Saturday, February 8, 2014
There is a law, a scientific one, which explains motion. I will look it up shortly, just to give credit where credit is due. And to show that I did learn a thing or two at college (like how to research on the internet or crack open a text book).
Fell off my chair today. The nifty office chair with armrests, a plush seat, and excellently moving wheels. Thanks for the great Christmas gift, my love.
Being vertically challenged, frustrating at times, downright dangerous at others (hence, this moment), I have my office chair at the highest possible setting. In order to see my computer screen correctly and have my arms at the right angle for protection from shoulder/arm/wrist strain, I must have the seat up to the maximum of its height.
That being said, the highest level possible means these short little legs don't quite reach the floor. And to reach the keyboard at all, I have to sit on the edge of the chair.
There. I said it. Short. Can't reach the floor. I will be one of those short grannies you can't see behind the wheel of a car, driving slowly to avoid collisions, barely able to peek over the dashboard. It's because we are too short. Booster seats, anyone?
This could actually be a mathematical problem. Too short of legs + slick chair bottom + smooth wooden floor + well-oiled wheels = a disaster in the making.
I leaped into my chair, unfortunately hitting the edge. Producing the "every action creates an equal and opposite reaction" law of motion.
Bottom slid off the chair, short legs could not get grip on smooth floor - resulting in chair going the opposite direction. Me one way, chair the other.
Considering this law from the floor, checking myself for strained or bruised parts, I was glad that a recording device was ne'er to be found.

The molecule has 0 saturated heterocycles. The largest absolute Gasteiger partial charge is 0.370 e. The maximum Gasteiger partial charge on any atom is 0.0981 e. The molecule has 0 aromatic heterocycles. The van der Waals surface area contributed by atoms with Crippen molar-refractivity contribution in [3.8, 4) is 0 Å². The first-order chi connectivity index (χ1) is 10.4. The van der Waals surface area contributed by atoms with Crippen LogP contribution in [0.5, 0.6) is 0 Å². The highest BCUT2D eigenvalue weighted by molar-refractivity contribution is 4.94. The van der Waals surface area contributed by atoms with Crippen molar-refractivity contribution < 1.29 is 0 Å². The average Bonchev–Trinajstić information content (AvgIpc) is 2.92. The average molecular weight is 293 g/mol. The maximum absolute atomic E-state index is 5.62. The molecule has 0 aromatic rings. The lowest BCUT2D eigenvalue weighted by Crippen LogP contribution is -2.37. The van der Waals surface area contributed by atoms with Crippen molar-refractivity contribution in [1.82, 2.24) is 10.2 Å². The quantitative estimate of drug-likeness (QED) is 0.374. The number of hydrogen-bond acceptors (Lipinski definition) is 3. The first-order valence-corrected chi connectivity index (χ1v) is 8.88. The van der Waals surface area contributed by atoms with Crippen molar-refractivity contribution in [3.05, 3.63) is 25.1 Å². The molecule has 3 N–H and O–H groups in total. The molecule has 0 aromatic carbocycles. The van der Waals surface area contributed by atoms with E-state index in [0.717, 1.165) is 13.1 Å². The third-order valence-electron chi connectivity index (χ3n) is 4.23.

After crawling out from under the side table, upon which I put my writing resources, and collecting my chair from across the room, I promised myself to be more cautious when approaching this wild and wooly thing called 'the office chair.'
NOTE: Isaac Newton's third law of motion: For every action there is an equal and opposite reaction. I had it memorized almost to the word! Let's give a shout out to Western Washington University, where I took many loved science and physics courses. Whoop!
Thursday, February 6, 2014
Bwah-ha-ha! Some days bring loud guffaws. You just never know what a kid is going to say.
Child A: Blankity, blank, blank, blank. (Using God's name in vain, which we don't do at our school. We try to teach why and show respect for God.)
Me: Oh, A., we don't get to use God's name that way. We want to show respect for Him.
Child B: Teacher, I said that at home. My daddy got mad.
Me: Did you get in trouble?
Child B: No. I had to stand in the corner.
Me: That is getting in trouble.
Child C (with great expression and conviction): That is called TIME OUT. (Child C has obviously had trouble AND time out.)
Continue discussion by other students about TIME OUT and getting in trouble. If I could just sit and write down everything they say...of course, some things I could not repeat.